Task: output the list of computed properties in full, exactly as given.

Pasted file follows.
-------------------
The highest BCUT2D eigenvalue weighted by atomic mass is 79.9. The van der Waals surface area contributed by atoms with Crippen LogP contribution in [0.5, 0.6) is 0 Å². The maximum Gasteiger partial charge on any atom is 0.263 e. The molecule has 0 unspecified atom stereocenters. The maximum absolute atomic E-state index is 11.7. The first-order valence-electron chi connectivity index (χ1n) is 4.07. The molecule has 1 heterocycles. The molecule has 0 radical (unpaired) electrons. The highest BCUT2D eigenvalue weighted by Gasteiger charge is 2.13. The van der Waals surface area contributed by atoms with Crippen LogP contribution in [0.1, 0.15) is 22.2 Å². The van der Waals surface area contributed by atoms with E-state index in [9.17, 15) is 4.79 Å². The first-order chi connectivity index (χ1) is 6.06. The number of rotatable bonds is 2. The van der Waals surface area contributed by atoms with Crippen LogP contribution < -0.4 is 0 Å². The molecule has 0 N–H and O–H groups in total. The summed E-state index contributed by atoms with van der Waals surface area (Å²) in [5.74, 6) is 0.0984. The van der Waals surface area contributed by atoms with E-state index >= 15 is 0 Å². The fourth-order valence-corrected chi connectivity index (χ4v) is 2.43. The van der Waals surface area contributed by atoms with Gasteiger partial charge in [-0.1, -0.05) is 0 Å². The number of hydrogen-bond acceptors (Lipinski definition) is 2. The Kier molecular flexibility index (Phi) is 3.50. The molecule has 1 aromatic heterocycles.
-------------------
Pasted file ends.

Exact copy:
The highest BCUT2D eigenvalue weighted by atomic mass is 79.9. The van der Waals surface area contributed by atoms with Crippen LogP contribution in [0.5, 0.6) is 0 Å². The maximum Gasteiger partial charge on any atom is 0.263 e. The molecule has 0 unspecified atom stereocenters. The maximum absolute atomic E-state index is 11.7. The first-order valence-electron chi connectivity index (χ1n) is 4.07. The molecule has 1 heterocycles. The molecule has 0 radical (unpaired) electrons. The highest BCUT2D eigenvalue weighted by Gasteiger charge is 2.13. The van der Waals surface area contributed by atoms with Crippen LogP contribution in [0.1, 0.15) is 22.2 Å². The van der Waals surface area contributed by atoms with E-state index in [9.17, 15) is 4.79 Å². The first-order chi connectivity index (χ1) is 6.06. The number of rotatable bonds is 2. The van der Waals surface area contributed by atoms with Crippen LogP contribution < -0.4 is 0 Å². The molecule has 0 N–H and O–H groups in total. The summed E-state index contributed by atoms with van der Waals surface area (Å²) in [5.74, 6) is 0.0984. The van der Waals surface area contributed by atoms with E-state index >= 15 is 0 Å². The fourth-order valence-corrected chi connectivity index (χ4v) is 2.43. The van der Waals surface area contributed by atoms with Gasteiger partial charge in [-0.1, -0.05) is 0 Å². The number of hydrogen-bond acceptors (Lipinski definition) is 2. The Kier molecular flexibility index (Phi) is 3.50. The molecule has 1 aromatic heterocycles.